Maharashtra to ban plastic microbeads by month end, says govt
The ban is aimed at protecting marine life threatened by microplasticsmumbai Updated: Apr 20, 2018 00:54 IST
After imposing a ban on a wide range of plastics, including bags and thermocol, Maharashtra could become the first state to prohibit the use of microplastics or plastic microbeads, mostly used in clothing and cosmetics, said the state environment department.
Government officials said a notification will be issued by the end of the month. The ban is aimed at protecting marine life threatened by microplastics. These small plastic particles — used in cosmetics such as face wash, scrubs, soaps, body wash, detergents, ageing creams, nail polish, lip gloss and toothpastes — are not filtered out through wastewater treatment systems, and end up in the sea, where they are consumed by fish and other marine life who can mistake it for fish roe. The microbeads can travel up the food chain to larger fish and through them into our food.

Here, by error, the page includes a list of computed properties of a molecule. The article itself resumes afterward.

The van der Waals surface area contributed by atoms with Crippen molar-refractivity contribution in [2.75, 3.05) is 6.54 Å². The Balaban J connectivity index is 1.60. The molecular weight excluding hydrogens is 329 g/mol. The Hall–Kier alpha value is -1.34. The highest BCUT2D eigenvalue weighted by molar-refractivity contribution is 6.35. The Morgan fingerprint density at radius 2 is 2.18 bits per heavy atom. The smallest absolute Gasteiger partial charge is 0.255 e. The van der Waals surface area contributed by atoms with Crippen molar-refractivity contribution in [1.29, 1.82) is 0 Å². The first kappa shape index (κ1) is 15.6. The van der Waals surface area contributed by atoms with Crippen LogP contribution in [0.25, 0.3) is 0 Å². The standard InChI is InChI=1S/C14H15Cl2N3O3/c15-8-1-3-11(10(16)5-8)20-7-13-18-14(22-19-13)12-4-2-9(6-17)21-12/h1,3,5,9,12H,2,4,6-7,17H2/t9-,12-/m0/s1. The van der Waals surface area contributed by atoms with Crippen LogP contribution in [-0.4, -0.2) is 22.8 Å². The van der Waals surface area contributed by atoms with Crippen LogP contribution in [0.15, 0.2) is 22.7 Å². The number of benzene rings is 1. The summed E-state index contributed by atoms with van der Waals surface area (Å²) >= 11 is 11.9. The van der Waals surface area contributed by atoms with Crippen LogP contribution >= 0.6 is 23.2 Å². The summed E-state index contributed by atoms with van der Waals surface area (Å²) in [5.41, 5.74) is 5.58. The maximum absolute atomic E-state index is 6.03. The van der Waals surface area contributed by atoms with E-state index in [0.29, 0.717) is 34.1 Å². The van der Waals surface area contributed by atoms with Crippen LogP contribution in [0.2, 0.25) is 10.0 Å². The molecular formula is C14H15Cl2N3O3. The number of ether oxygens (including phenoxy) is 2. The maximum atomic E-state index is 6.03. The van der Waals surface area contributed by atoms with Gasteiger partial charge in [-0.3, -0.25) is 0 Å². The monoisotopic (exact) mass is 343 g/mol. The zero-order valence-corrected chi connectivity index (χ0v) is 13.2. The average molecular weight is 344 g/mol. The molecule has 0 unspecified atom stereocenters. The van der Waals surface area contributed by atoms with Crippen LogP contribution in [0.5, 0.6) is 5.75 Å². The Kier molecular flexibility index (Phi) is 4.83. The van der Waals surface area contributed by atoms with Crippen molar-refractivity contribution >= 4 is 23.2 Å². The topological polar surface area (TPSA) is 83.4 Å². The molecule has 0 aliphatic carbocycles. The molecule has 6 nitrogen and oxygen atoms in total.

“Microbeads are substitutes for natural abrasives in mainly cosmetics such as scrubs and even in washing powders and floor cleaners, which are even more harmful than plastic bags for the environment. Studies have confirmed they are a major source of cancer. These microplastics or toxic, coated beads are further consumed by fish and other marine life, which are ultimately consumed by humans. We hope Maharashtra will be the first state to carry out this ban on the lines of many developed countries,” said Satish Gavai, additional chief secretary, state environment department.
The state pollution control board will be roped in to sensitise corporates and medium- and small-sized industries involved in production of plastic microbeads to execute the ban.
The US banned the use of microbeads in personal care products in 2015. In January, the United Kingdom imposed a ban. Other countries like Italy and New Zealand are expected to impose the ban from May this year, and Australia and Canada have had parliamentary discussions on a proposed ban.
First Published: Apr 20, 2018 00:54 IST